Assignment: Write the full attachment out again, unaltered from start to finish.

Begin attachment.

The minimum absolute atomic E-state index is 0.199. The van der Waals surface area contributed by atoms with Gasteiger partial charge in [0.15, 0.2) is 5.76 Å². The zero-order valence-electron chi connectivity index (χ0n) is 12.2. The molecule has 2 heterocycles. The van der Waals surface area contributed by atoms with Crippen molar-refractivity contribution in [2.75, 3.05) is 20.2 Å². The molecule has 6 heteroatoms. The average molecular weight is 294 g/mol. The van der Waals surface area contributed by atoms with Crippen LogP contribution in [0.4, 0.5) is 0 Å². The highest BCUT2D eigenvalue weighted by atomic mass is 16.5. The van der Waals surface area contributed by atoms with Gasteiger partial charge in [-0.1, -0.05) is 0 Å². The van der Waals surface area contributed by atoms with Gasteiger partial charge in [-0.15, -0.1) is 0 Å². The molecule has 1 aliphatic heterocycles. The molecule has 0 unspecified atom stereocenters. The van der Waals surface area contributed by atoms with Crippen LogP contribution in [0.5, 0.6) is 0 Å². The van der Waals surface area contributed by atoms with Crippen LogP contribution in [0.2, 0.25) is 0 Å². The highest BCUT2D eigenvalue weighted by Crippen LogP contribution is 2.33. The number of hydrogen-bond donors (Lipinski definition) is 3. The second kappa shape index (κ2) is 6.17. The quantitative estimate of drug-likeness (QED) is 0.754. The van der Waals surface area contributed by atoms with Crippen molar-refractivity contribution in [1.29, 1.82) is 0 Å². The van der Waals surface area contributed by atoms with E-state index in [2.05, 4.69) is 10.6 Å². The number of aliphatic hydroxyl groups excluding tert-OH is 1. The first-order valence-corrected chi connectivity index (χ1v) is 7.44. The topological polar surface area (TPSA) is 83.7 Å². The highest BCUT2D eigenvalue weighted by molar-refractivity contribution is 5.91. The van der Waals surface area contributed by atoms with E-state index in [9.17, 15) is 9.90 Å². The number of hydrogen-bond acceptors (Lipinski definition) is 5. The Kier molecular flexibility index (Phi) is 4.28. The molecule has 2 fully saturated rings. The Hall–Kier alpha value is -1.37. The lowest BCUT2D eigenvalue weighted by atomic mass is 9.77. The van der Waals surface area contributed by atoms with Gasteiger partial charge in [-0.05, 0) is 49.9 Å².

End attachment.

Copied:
The minimum absolute atomic E-state index is 0.199. The van der Waals surface area contributed by atoms with Gasteiger partial charge in [0.15, 0.2) is 5.76 Å². The zero-order valence-electron chi connectivity index (χ0n) is 12.2. The molecule has 2 heterocycles. The van der Waals surface area contributed by atoms with Crippen molar-refractivity contribution in [2.75, 3.05) is 20.2 Å². The molecule has 6 heteroatoms. The average molecular weight is 294 g/mol. The van der Waals surface area contributed by atoms with Crippen LogP contribution in [0.4, 0.5) is 0 Å². The highest BCUT2D eigenvalue weighted by atomic mass is 16.5. The van der Waals surface area contributed by atoms with Gasteiger partial charge in [-0.1, -0.05) is 0 Å². The van der Waals surface area contributed by atoms with Gasteiger partial charge in [-0.15, -0.1) is 0 Å². The molecule has 1 aliphatic heterocycles. The molecule has 0 unspecified atom stereocenters. The van der Waals surface area contributed by atoms with Crippen LogP contribution in [0.5, 0.6) is 0 Å². The van der Waals surface area contributed by atoms with Crippen LogP contribution in [0.2, 0.25) is 0 Å². The highest BCUT2D eigenvalue weighted by Crippen LogP contribution is 2.33. The number of hydrogen-bond donors (Lipinski definition) is 3. The second kappa shape index (κ2) is 6.17. The quantitative estimate of drug-likeness (QED) is 0.754. The van der Waals surface area contributed by atoms with Crippen molar-refractivity contribution in [1.29, 1.82) is 0 Å². The van der Waals surface area contributed by atoms with E-state index in [2.05, 4.69) is 10.6 Å². The number of aliphatic hydroxyl groups excluding tert-OH is 1. The first-order valence-corrected chi connectivity index (χ1v) is 7.44. The topological polar surface area (TPSA) is 83.7 Å². The highest BCUT2D eigenvalue weighted by molar-refractivity contribution is 5.91. The van der Waals surface area contributed by atoms with E-state index in [9.17, 15) is 9.90 Å². The number of hydrogen-bond acceptors (Lipinski definition) is 5. The Kier molecular flexibility index (Phi) is 4.28. The molecule has 2 fully saturated rings. The Hall–Kier alpha value is -1.37. The lowest BCUT2D eigenvalue weighted by atomic mass is 9.77. The van der Waals surface area contributed by atoms with Gasteiger partial charge in [-0.05, 0) is 49.9 Å².